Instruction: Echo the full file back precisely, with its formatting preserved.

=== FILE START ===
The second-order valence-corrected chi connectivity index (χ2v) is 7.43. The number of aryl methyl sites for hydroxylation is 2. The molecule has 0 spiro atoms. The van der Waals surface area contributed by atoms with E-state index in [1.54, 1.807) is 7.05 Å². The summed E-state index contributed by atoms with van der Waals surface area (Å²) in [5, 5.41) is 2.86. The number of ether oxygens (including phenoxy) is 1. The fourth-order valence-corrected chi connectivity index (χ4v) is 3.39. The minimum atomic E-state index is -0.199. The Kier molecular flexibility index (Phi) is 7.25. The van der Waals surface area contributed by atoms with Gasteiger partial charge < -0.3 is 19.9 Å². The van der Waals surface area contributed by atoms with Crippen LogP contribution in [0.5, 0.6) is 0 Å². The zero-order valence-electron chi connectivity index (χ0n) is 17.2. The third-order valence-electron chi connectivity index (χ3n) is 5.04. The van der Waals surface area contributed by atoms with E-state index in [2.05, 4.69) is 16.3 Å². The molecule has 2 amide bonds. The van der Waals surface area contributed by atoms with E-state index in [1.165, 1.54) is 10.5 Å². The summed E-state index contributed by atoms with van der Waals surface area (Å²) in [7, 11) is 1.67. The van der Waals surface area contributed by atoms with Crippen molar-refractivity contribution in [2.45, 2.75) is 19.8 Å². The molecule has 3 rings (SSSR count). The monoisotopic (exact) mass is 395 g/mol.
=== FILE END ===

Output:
The second-order valence-corrected chi connectivity index (χ2v) is 7.43. The number of aryl methyl sites for hydroxylation is 2. The molecule has 0 spiro atoms. The van der Waals surface area contributed by atoms with E-state index in [1.54, 1.807) is 7.05 Å². The summed E-state index contributed by atoms with van der Waals surface area (Å²) in [5, 5.41) is 2.86. The number of ether oxygens (including phenoxy) is 1. The fourth-order valence-corrected chi connectivity index (χ4v) is 3.39. The minimum atomic E-state index is -0.199. The Kier molecular flexibility index (Phi) is 7.25. The van der Waals surface area contributed by atoms with Gasteiger partial charge < -0.3 is 19.9 Å². The van der Waals surface area contributed by atoms with Crippen LogP contribution in [0.5, 0.6) is 0 Å². The zero-order valence-electron chi connectivity index (χ0n) is 17.2. The third-order valence-electron chi connectivity index (χ3n) is 5.04. The van der Waals surface area contributed by atoms with E-state index in [2.05, 4.69) is 16.3 Å². The molecule has 2 amide bonds. The van der Waals surface area contributed by atoms with E-state index in [1.165, 1.54) is 10.5 Å². The summed E-state index contributed by atoms with van der Waals surface area (Å²) in [7, 11) is 1.67. The van der Waals surface area contributed by atoms with Crippen molar-refractivity contribution in [2.45, 2.75) is 19.8 Å². The molecule has 3 rings (SSSR count). The monoisotopic (exact) mass is 395 g/mol.